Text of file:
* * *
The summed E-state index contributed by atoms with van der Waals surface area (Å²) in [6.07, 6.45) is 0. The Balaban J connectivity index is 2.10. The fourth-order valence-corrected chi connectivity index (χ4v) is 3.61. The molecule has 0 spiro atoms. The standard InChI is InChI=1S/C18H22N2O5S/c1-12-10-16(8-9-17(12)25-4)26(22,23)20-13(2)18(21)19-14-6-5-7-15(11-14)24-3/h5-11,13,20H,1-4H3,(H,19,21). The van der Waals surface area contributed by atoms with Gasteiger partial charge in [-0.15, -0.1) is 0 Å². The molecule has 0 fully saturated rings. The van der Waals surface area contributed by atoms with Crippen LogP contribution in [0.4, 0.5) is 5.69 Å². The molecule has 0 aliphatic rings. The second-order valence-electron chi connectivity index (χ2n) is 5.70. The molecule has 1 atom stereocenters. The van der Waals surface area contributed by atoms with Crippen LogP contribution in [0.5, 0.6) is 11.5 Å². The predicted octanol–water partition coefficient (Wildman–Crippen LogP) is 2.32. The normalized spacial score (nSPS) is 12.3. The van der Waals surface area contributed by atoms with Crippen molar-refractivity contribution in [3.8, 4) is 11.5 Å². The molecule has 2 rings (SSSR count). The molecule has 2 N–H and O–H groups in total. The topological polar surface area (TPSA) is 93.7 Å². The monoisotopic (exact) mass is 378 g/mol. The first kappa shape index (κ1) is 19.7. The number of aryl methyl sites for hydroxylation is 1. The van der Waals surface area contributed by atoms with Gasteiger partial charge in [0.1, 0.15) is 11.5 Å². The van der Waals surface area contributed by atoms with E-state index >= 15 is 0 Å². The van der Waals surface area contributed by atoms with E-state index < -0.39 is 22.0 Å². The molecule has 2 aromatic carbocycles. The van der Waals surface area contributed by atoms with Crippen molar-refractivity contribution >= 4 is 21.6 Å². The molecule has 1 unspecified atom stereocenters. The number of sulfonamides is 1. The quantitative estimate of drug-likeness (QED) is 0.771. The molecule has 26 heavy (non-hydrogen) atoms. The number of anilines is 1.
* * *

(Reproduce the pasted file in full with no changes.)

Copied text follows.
The summed E-state index contributed by atoms with van der Waals surface area (Å²) in [6.07, 6.45) is 0. The Balaban J connectivity index is 2.10. The fourth-order valence-corrected chi connectivity index (χ4v) is 3.61. The molecule has 0 spiro atoms. The standard InChI is InChI=1S/C18H22N2O5S/c1-12-10-16(8-9-17(12)25-4)26(22,23)20-13(2)18(21)19-14-6-5-7-15(11-14)24-3/h5-11,13,20H,1-4H3,(H,19,21). The van der Waals surface area contributed by atoms with Gasteiger partial charge in [-0.15, -0.1) is 0 Å². The molecule has 0 fully saturated rings. The van der Waals surface area contributed by atoms with Crippen LogP contribution in [0.4, 0.5) is 5.69 Å². The molecule has 0 aliphatic rings. The second-order valence-electron chi connectivity index (χ2n) is 5.70. The molecule has 1 atom stereocenters. The van der Waals surface area contributed by atoms with Crippen LogP contribution in [0.5, 0.6) is 11.5 Å². The predicted octanol–water partition coefficient (Wildman–Crippen LogP) is 2.32. The normalized spacial score (nSPS) is 12.3. The van der Waals surface area contributed by atoms with Crippen molar-refractivity contribution in [3.8, 4) is 11.5 Å². The molecule has 2 rings (SSSR count). The molecule has 2 N–H and O–H groups in total. The topological polar surface area (TPSA) is 93.7 Å². The monoisotopic (exact) mass is 378 g/mol. The first kappa shape index (κ1) is 19.7. The number of aryl methyl sites for hydroxylation is 1. The van der Waals surface area contributed by atoms with Gasteiger partial charge in [0.1, 0.15) is 11.5 Å². The van der Waals surface area contributed by atoms with E-state index >= 15 is 0 Å². The van der Waals surface area contributed by atoms with E-state index < -0.39 is 22.0 Å². The molecule has 2 aromatic carbocycles. The van der Waals surface area contributed by atoms with Crippen molar-refractivity contribution >= 4 is 21.6 Å². The molecule has 1 unspecified atom stereocenters. The number of sulfonamides is 1. The quantitative estimate of drug-likeness (QED) is 0.771. The molecule has 26 heavy (non-hydrogen) atoms. The number of anilines is 1.